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Hospitals fall short on charity: study

Tuesday, May 30, 2006
Chicago Sun-Times
by LORI RACKL Health Reporter

Chicago area not-for-profit hospitals get three times as much money in tax breaks compared with what they dole out in free health care to poor and uninsured people, an analysis to be unveiled today shows.

As a nationwide debate rages over whether nonprofit hospitals do enough to justify their tax-exempt status, the study by the Center for Tax and Budget Accountability quantifies for the first time what most Cook County hospitals would pay if they were on the tax rolls.

Their finding -- an estimated $326 million in tax breaks -- is too out of whack with the $105 million in free or deeply discounted "charity care" provided by the 21 hospital networks studied, Illinois Attorney General Lisa Madigan said.

"It's a huge discrepancy," said Madigan, who wants to force most Illinois hospitals to fork over more free care to low-income, uninsured patients if they want to stay tax-exempt. Her proposed legislation stalled this year in Springfield. But she plans to resume her push next year, using the new report as ammunition.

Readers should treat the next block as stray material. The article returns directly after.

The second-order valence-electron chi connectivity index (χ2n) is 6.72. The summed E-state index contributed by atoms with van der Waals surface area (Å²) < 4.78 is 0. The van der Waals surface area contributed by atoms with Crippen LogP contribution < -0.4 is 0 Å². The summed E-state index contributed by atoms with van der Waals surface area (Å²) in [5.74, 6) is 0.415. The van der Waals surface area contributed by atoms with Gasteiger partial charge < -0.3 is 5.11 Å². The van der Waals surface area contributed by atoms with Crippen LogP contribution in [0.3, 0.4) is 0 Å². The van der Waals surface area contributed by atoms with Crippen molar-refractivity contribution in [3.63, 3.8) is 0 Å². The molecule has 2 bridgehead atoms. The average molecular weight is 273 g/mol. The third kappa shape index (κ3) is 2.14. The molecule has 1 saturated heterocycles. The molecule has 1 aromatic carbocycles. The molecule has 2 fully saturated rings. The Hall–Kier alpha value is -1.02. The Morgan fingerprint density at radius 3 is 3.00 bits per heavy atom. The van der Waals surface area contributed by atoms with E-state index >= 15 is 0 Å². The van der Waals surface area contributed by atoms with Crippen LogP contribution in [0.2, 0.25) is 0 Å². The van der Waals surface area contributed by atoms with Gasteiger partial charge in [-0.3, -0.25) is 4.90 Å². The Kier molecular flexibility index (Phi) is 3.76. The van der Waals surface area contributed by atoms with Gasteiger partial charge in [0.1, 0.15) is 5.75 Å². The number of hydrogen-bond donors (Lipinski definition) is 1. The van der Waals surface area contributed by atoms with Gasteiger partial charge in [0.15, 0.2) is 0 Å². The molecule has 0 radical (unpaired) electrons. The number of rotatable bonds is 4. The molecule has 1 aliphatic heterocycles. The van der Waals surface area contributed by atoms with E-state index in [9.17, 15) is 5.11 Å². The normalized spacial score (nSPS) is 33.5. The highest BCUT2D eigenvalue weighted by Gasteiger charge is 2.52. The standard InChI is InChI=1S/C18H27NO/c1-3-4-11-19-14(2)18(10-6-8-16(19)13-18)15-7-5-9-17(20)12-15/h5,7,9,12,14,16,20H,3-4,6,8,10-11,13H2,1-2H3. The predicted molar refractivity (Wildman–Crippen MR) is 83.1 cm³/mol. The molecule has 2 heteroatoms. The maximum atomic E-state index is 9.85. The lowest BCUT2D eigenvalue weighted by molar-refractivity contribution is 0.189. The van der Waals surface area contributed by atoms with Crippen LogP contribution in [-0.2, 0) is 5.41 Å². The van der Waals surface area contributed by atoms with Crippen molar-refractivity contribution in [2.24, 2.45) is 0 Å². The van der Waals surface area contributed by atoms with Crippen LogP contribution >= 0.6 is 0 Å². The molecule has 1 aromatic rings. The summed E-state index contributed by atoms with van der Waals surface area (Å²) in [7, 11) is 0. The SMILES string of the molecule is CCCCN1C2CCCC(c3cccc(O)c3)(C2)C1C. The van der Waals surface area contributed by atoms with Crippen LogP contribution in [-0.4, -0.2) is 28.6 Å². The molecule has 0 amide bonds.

"When you look at the amount of charity care nonprofit hospitals are providing," she said, "it clearly doesn't measure up to the benefit they're receiving."

Hospitals say study flawed

Hospital trade groups staunchly disagree, arguing that charity care is one of many valuable benefits the facilities provide to communities in return for not paying taxes. They criticized the new study on several fronts, saying it inflates the value of the tax breaks and, by focusing too much on charity care, paints an incomplete picture of what hospitals do to merit the tax benefits they get.

They also noted that the research was paid for by a grant from the Service Employees International Union, which has been a thorn in hospitals' sides because of their efforts to unionize workers.